Worth Living Ambassador Chloe Shadbolt
I created my blog Anxiety, Depression, and Me (www.anxietydepressionandme.com) with the aim of raising awareness for mental health. I focus on sharing a positive outlook on the subject in addition to sharing my personal story alongside the mental health journeys of others.
Is Social Media Bad for Our Mental Health?
Social media is a huge part of a majority of our lives. But is this having a negative effect on our mental health?
A poll of 1500 14-24 year olds recently revealed that social media sites (such as Instagram, Facebook, Snapchat and Twitter) have increased their feelings of inadequacy and anxiety.
Out of all of these, Instagram has been deemed the worst social media platform for this (probably because it’s predominately image focused). The poll revealed that social media poses body image worries, worsens bullying, promotes sleep problems and increases the likelihood of obtaining anxiety, depression and loneliness. On the other hand, the poll also praised social media for the following reasons: self-expression, self-identity, and emotional support.
So let’s divide this post into positives and negatives and look at the question in further detail. We’ll start with the negatives so that we can end on a positive note.
1. Firstly, it is not unknown for social media to be perceived as a filtered sense of reality. We usually only show the most positive aspects of our lives. And this is okay – it’s great to post the positives. However, it does sometimes mean that it leads to people critically comparing their own life with others which gives them a false measure of successes and failures. This is where it can get dangerous.
2. With a false sense of complete reality out there, insecurities lead to low self-esteem particularly with image focused accounts such as Instagram and Snapchat.
3. Expectations of what the ‘perfect’ body looks like (if there is such a thing) can lead to insecurities, body dysmorphia, and depression particularly with the opportunity to edit photos alongside the list of ever growing filters – insecurities are only on the rise.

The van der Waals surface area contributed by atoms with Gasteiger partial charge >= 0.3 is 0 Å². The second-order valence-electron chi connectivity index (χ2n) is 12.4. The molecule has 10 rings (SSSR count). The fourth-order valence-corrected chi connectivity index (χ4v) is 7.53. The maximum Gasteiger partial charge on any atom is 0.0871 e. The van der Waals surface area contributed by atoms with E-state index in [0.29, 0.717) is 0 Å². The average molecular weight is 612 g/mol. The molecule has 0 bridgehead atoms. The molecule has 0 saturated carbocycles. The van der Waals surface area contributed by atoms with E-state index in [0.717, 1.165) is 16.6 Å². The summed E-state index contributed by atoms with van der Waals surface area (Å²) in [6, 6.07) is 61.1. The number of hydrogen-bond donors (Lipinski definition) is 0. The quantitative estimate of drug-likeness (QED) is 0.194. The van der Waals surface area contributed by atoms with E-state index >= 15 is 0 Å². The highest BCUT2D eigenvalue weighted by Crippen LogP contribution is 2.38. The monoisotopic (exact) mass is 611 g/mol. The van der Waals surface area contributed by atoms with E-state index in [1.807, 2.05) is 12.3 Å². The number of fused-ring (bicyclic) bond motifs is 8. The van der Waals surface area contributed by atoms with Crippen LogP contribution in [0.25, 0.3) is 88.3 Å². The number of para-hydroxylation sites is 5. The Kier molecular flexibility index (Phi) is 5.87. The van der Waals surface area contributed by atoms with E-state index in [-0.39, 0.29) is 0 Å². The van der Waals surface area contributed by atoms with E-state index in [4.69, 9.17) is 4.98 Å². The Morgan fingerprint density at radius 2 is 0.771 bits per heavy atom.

4. Sleep problems are also heavily influenced by social media. We’ve all heard the stories, perhaps even guilty of them ourselves – where we’ve stayed up until 3am watching YouTube videos and browsing Facebook and Instagram before realising the time.
5. Cyber-bullying is unfortunately a negative element of social media and is something that cannot be ignored.
1. Social media isn’t all negative. In fact it’s a very powerful tool which can enable us to reach more people. For me, this is great as it allows me to raise more awareness for mental health. For others, it has helped them raise awareness and money for charity projects on which they may be working.
2. There is also an opportunity to reach people who are also passionate in the same areas as you. For example, I have connected with other mental health ambassadors and also those who are on the road to recovery. This is great as you can be (almost!) in a world where stigma doesn’t exist.
3. There’s also the benefit of tailoring your online community to those you want to follow and those you don’t. You can also block unwanted negativity from your pages (which proves more difficult to do within the real world).
4. Through social media, I have found that myself and others have used it to display their journey but also to begin the road to recovery. The first step of recovery is acceptance and social media can actually help you to do that – whether you want to share your personal story or not. So in a way, social media can actually help those with mental health conditions.
Are we more comfortable online than we are in the ‘real’ world?
I think this is the question we need to consider. From here we can decide as individuals whether social media has a positive or negative impact on our lives. Social media can be great, but like many things it does carry negatives along with it. It’s important to get the balance right. Although social media can be a great way to communicate in the modern world, it is not healthy to invest too much time into it. Real life friendships and communication are incredibly important and should not be overlooked.
Mentalhealth.org recently posted a blog post (https://www.mentalhealth.org.uk/blog/social-media-and-young-peoples-mental-health) which shares signs to help you identify whether you are being adversely affected by social media. I have posted them below so that you can make a personal judgement as to whether you think social media may be affecting you in a negative way.
• Do you have low self-esteem?
• Do you feel low when you see other people’s images and lifestyle?
• Do you envy other people’s lives/wish your life was like someone else’s?
• Do you consider social media as your first and only choice of activity done for enjoyment?
• Recently feel disconnected and don’t have as many face-to-face conversations with your relatives and friends?
• Being unable to do anything without feeling you need to share it online?